Can of Nostalgic Delight

SPAM Tocino served with garlic fried rice, eggs and tomatoes (Photo by Raymond Virata)

When I first found out about SPAM Tocino on Facebook on March 6, 2014, it blew my mind. It is a genius combination of two Filipino favorites—SPAM and tocino! And now it’s available in the Philippines!

SPAM is a canned meat product made by Hormel Foods since 1937. This preserved chopped pork shoulder and ham concoction became popular during World War II, when it became part of American soldiers’ food supplies and aid packages to Britain and Russia. SPAM remains popular in Hawaii, Guam and the Philippines. Served with garlic fried rice and eggs, it became a morning comfort food for Pinoys who love the savory, hearty meat to fuel their day.

Tocino is another meat product, which sends Pinoy hearts racing (pun intended). It is Spanish for bacon and is made from pork belly. Hispanic countries have different versions of this sweet-savory meat. The Filipino version is cured for three days with sugar, salt, annatto (achuete) and water (the original version has saltpeter). It is first boiled with water and cooked in oil.

When eating SPAM, I’m reminded of visiting my lola (grandmother) for the weekend. After a long day of playing with my cousins, she’d serve us a plateful of SPAM and freshly toasted pan de sal (bread roll) for merienda (afternoon snack). We’d never go hungry when lola was around.

One bite led to another, and I let out a little smile. It really tasted like tocino. You could definitely stuff happiness into can.

My earliest memory of tocino was on a road trip to Baguio and we stopped at a restaurant in Tarlac for lunch. We were served this sweet mystery meat, which became my instant favorite (after bacon). I asked mom why couldn’t we have that at home. She said we can’t have that every day (because of the preservatives). So whenever we went to Baguio, I’d always look for that special plate of tocino.

The Pinoys earliest idea of SPAM tocino is glazed SPAM, SPAM with brown sugar. Oh yes, lola made that too.

When SPAM Tocino hit the Internet, Pinoys gushed with joy over this amazing amalgamation of breakfast memories. “OMG!,” “Get it in my belly!,” “I love you, SPAM” and similar exclamations filled Facebook walls and twitter feeds, but the most posted comment was “Where can I buy it?!!” 

Yes, SPAM Tocino is real (Photo by Raymond Virata)

Yes, SPAM Tocino is real (Photo by Raymond Virata)

As of early March, it was only available on the online SPAM store. The Official SPAM Facebook account says it is a limited edition for the Philippine market. My Facebook friend Kris, who’s a digital marketer, felt it’s SPAM’s way of honoring its Filipino fans. There are other SPAM variants, which were launched for the different ethnic consumer groups, SPAM Teriyaki for the Hawaiian market and SPAM Chorizo for the Latino market.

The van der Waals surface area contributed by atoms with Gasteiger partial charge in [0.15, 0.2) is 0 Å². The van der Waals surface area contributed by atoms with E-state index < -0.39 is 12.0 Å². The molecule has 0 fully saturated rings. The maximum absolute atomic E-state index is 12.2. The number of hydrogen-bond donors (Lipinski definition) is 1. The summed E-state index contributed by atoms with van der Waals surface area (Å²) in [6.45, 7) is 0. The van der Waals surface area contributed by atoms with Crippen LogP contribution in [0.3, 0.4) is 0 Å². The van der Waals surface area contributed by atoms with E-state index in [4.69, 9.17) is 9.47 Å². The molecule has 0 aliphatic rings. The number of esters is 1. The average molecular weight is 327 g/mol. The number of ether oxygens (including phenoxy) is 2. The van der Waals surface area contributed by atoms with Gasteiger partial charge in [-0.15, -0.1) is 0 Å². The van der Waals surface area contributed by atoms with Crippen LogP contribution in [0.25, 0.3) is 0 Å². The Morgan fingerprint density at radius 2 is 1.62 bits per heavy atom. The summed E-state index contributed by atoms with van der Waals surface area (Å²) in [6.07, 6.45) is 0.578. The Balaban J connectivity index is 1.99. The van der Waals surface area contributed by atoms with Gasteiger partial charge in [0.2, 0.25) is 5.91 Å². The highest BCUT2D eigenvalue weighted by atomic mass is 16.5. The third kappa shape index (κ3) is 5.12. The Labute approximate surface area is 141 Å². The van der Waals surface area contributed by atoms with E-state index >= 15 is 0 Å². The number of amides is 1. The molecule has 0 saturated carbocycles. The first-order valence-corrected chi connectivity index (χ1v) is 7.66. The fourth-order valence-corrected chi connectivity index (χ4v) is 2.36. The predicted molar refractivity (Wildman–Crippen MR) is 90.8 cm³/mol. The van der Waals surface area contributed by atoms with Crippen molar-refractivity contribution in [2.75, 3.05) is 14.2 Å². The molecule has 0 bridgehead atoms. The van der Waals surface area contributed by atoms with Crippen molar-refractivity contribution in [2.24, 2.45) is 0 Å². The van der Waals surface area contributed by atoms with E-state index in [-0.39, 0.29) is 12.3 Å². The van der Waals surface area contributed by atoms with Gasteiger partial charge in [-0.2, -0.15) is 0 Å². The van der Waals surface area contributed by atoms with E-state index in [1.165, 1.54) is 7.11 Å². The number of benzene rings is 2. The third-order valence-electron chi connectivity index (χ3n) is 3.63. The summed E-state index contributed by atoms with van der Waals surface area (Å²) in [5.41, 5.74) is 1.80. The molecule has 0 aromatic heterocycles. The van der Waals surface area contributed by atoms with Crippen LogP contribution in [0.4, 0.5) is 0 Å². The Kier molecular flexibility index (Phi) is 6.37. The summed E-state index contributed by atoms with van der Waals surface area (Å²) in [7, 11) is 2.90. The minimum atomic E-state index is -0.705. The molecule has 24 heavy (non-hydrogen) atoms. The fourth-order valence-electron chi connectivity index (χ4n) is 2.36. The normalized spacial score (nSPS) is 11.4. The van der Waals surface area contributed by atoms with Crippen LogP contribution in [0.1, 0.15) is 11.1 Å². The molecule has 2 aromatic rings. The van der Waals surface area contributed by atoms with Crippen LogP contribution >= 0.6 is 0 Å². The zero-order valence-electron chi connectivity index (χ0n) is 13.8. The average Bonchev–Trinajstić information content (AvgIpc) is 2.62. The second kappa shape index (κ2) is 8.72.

I couldn’t find any in the stores so I had to turn to the website and buy SPAM online with the expensive shipping cost—$7 up (more expensive than a can of SPAM).

I decided to buy two, one to shoot for documentation and one to eat.

It took a week before it actually arrived. My mind was burning with anticipation. Did it really exist? Was it the latest Internet hoax? When it finally arrived, I jumped with joy.

Cook SPAM Tocino like you cook tocino or longganisa (Photo by Raymond Virata)

Before I eagerly popped open this marvelous meat, I bought myself ingredients for a proper tocilog dinner, complete with garlic fried rice and eggs.

As I gleefully tinkered around the kitchen, steaming the rice and chopping up the garlic. I noticed directions on the back of the can.

The directions for cooking SPAM Tocino is different from cooking regular SPAM. SPAM can be plopped straight to the pan. But SPAM Tocino has to simmer water to get the sugar out to form a syrup. Add a little oil and caramelize. It’s like cooking tocino or longganisa. The cooks at Hormel did their homework!

In my excitement to make the perfect Pinoy comfort meal, which included sunny side up eggs, I kept breaking the yolks and ended up with scrambled eggs. I really wanted to taste this new product and let all those wonderful food memories drench my soul.

One bite led to another, and I let out a little smile. It really tasted like tocino. You could definitely stuff happiness into can.

Pinoy breakfast: Tocilog (tocino, sinangag and Itlog or tocino, garlic fried rice and eggs) (Photo by Raymond Virata)

After having my fill, I sadly wrapped up the uncooked leftover SPAM Tocino to put into the freezer. I remembered what my mom said: “You can’t have that every day.” Those words bring a different meaning now, having it all the time diminishes the special times you had while eating it with your loved ones.

In the days that followed, news spread that SPAM Tocino was no longer available online. A lot of saddened Fil-Ams left queries on its Facebook wall, asking when the product would be back. The Facebook administrator assured fans that the product would be back.

Just this first week in April 2014, there were smartphone photos reporting the first sightings of SPAM Tocino in Philippine stores. Despite being sold only in select stores, one thing is certain, the happiness has come home.